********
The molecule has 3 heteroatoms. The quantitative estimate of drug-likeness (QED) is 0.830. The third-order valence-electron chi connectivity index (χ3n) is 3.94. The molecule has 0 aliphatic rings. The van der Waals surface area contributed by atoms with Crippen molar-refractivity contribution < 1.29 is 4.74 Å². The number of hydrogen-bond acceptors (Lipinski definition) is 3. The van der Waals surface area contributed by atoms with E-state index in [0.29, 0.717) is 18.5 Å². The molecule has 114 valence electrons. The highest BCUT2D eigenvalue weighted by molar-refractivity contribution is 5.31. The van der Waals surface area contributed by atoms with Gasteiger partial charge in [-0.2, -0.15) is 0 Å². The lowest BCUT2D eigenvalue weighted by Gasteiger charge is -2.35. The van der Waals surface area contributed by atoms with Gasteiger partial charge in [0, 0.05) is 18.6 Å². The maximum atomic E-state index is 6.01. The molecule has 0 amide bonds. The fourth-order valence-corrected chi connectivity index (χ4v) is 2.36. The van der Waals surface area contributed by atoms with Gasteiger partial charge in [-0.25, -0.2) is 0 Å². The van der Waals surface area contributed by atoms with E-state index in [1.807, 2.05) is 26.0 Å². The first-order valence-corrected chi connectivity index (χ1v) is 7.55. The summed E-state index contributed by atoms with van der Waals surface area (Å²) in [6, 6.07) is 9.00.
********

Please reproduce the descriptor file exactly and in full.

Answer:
The molecule has 3 heteroatoms. The quantitative estimate of drug-likeness (QED) is 0.830. The third-order valence-electron chi connectivity index (χ3n) is 3.94. The molecule has 0 aliphatic rings. The van der Waals surface area contributed by atoms with Crippen molar-refractivity contribution < 1.29 is 4.74 Å². The number of hydrogen-bond acceptors (Lipinski definition) is 3. The van der Waals surface area contributed by atoms with E-state index in [0.29, 0.717) is 18.5 Å². The molecule has 114 valence electrons. The highest BCUT2D eigenvalue weighted by molar-refractivity contribution is 5.31. The van der Waals surface area contributed by atoms with Gasteiger partial charge in [-0.2, -0.15) is 0 Å². The lowest BCUT2D eigenvalue weighted by Gasteiger charge is -2.35. The van der Waals surface area contributed by atoms with Gasteiger partial charge in [0, 0.05) is 18.6 Å². The maximum atomic E-state index is 6.01. The molecule has 0 amide bonds. The fourth-order valence-corrected chi connectivity index (χ4v) is 2.36. The van der Waals surface area contributed by atoms with Gasteiger partial charge in [-0.25, -0.2) is 0 Å². The van der Waals surface area contributed by atoms with E-state index in [1.807, 2.05) is 26.0 Å². The first-order valence-corrected chi connectivity index (χ1v) is 7.55. The summed E-state index contributed by atoms with van der Waals surface area (Å²) in [6, 6.07) is 9.00.